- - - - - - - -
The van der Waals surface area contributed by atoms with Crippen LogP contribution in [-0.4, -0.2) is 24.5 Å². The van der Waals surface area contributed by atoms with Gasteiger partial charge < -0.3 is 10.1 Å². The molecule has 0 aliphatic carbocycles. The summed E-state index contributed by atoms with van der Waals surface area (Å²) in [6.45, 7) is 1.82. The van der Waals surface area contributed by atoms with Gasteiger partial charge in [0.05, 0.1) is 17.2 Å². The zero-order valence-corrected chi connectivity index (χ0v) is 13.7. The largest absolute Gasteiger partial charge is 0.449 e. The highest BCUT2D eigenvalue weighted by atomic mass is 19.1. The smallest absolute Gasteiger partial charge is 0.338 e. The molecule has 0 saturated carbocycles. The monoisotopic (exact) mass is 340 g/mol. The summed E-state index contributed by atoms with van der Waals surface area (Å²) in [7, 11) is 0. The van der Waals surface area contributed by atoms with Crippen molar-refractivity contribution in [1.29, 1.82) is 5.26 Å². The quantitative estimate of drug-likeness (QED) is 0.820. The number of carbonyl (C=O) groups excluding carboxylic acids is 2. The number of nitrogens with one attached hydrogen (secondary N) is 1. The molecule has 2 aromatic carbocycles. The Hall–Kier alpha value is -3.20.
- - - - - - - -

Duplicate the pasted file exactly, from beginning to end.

The van der Waals surface area contributed by atoms with Crippen LogP contribution in [-0.4, -0.2) is 24.5 Å². The van der Waals surface area contributed by atoms with Gasteiger partial charge < -0.3 is 10.1 Å². The molecule has 0 aliphatic carbocycles. The summed E-state index contributed by atoms with van der Waals surface area (Å²) in [6.45, 7) is 1.82. The van der Waals surface area contributed by atoms with Gasteiger partial charge in [0.05, 0.1) is 17.2 Å². The zero-order valence-corrected chi connectivity index (χ0v) is 13.7. The largest absolute Gasteiger partial charge is 0.449 e. The highest BCUT2D eigenvalue weighted by atomic mass is 19.1. The smallest absolute Gasteiger partial charge is 0.338 e. The molecule has 0 saturated carbocycles. The monoisotopic (exact) mass is 340 g/mol. The summed E-state index contributed by atoms with van der Waals surface area (Å²) in [7, 11) is 0. The van der Waals surface area contributed by atoms with Crippen molar-refractivity contribution in [1.29, 1.82) is 5.26 Å². The quantitative estimate of drug-likeness (QED) is 0.820. The number of carbonyl (C=O) groups excluding carboxylic acids is 2. The number of nitrogens with one attached hydrogen (secondary N) is 1. The molecule has 2 aromatic carbocycles. The Hall–Kier alpha value is -3.20.